Angkor Wat Temple
Warmly Welcome To Siem Reap, Kingdom Of Wonders!
Firstly, I would like to recommend you that an auspicious beginning of your Angkor visit is to make merit at the shrine of the so-called Big God and Small God, located in the Royal Crusade for Independence Garden in the center of Siem Reap. According to the 12th century legend, two monks had a dream that two goddesses told them the Thais would soon invade Cambodia and the goddesses asked that the images of Big God and Small God be stored in the great temple of Angkor Wat. The monks ignored the request until they had the same dream again and then they moved the images to the mezzanine floor in the gallery of a Thousand Buddhas. As predicted by the goddesses, the Thais invaded and pillaged the area but they didn’t find the images. The goddesses, in accordance with belief, are the daughters of an Angkorian king and are known by the local residents as Preah Ang Thom and Preah Ang Toch or Neang Chék, Neang Chorm. The local people have worshipped these two since the 12th century and they believed that making an offering to them will insure peace throughout the kingdom.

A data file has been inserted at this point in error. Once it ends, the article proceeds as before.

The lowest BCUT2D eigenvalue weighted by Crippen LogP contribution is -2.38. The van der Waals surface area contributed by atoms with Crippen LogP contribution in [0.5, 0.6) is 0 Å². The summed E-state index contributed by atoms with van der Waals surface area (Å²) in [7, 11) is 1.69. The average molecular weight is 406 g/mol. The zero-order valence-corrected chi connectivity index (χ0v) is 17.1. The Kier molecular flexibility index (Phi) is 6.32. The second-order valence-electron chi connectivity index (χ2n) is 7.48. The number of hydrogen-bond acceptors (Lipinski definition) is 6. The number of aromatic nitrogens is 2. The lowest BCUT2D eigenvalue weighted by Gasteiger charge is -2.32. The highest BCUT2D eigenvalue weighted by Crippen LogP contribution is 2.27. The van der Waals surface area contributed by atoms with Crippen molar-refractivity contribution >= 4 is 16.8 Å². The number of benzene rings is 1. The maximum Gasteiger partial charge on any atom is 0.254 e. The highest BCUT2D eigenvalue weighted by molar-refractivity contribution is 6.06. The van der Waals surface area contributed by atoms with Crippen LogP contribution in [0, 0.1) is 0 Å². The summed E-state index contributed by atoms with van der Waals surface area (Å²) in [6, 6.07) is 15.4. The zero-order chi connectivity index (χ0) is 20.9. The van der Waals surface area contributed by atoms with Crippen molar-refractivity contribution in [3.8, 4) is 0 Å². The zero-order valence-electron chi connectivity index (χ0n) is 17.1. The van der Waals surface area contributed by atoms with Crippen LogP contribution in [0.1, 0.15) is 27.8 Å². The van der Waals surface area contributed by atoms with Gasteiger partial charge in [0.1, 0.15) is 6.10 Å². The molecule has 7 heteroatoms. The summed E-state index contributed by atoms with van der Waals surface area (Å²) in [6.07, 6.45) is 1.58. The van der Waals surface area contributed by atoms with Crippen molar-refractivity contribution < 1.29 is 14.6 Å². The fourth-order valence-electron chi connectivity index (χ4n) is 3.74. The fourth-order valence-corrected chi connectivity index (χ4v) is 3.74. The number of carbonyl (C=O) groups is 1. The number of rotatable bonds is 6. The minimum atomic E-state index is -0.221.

Angkor Wat literally means the Holy City which became a Buddhist Monastery in the 16th century, after the Khmers moved the capital from here to Phnom Penh; the buddhist monks came to maintain this temple. Its real name in the 12th AD was called Vrah Parama Vishnuloka meaning the Sacred/Heavenly Abode of Vishnu. When the temple became a well-known buddhist site, according to 16th AD inscription, its name was called Preah Mohanokor Indrabrat Preah Visnuloka and in 17th century inscription, called Indrabrat Nokor Sreisodhara Visnuloka. The 2 pagodas in the Angkor Wat complex have been called North and South Indrabat Borei. The word “Indrabat” in the Pali language, derived from the Sanskrit “Indrabrat” which refers to the city of Indra (it is rooted in the brahmanical belief that Indra has a palace on secular plane) and nowadays Siem Reap people or a big amount of people call it Angkor Touch meaning “Small City”. Angkor Wat, the largest and tallest temple of the Angkor groups and one of the most intact is an architectural masterpiece. Its perfection of composition, balance, proportions, reliefs and sculptures makes it one of the finest monuments in the world. It is an expression of Khmer art during the Khmer Empire reached its greatest territorial expansions and its apogee in cultural, artistic, economic, political and architectural achievements and also one of the most inspired and spectacular monuments ever conceived by the human mind, soaring skyward and surrounded by a moat that would make its European castle counterparts blush. It is a sumptuous blend of form and function, a spellbinding shrine to Vishnu and, with its captivating image replicated in the reflective pools below, a feast for unbelieving eyes as well as the most popular spot for sunrise around Angkor and not without good reason. The sun shifts position depending on the time of year, and during the equinoxes of March 20/21 and Sept 22/23 it rises directly over the central tower. Sometimes it’s a glowing ball of orange emerging above the cloud line; at other times flaming streaks of cirrus clouds paint the sky blood-red, providing a dramatic backdrop to the temple. But even if it doesn’t deliver, don’t be disappointed – this is always a magical and mesmerizing place to be at dawn.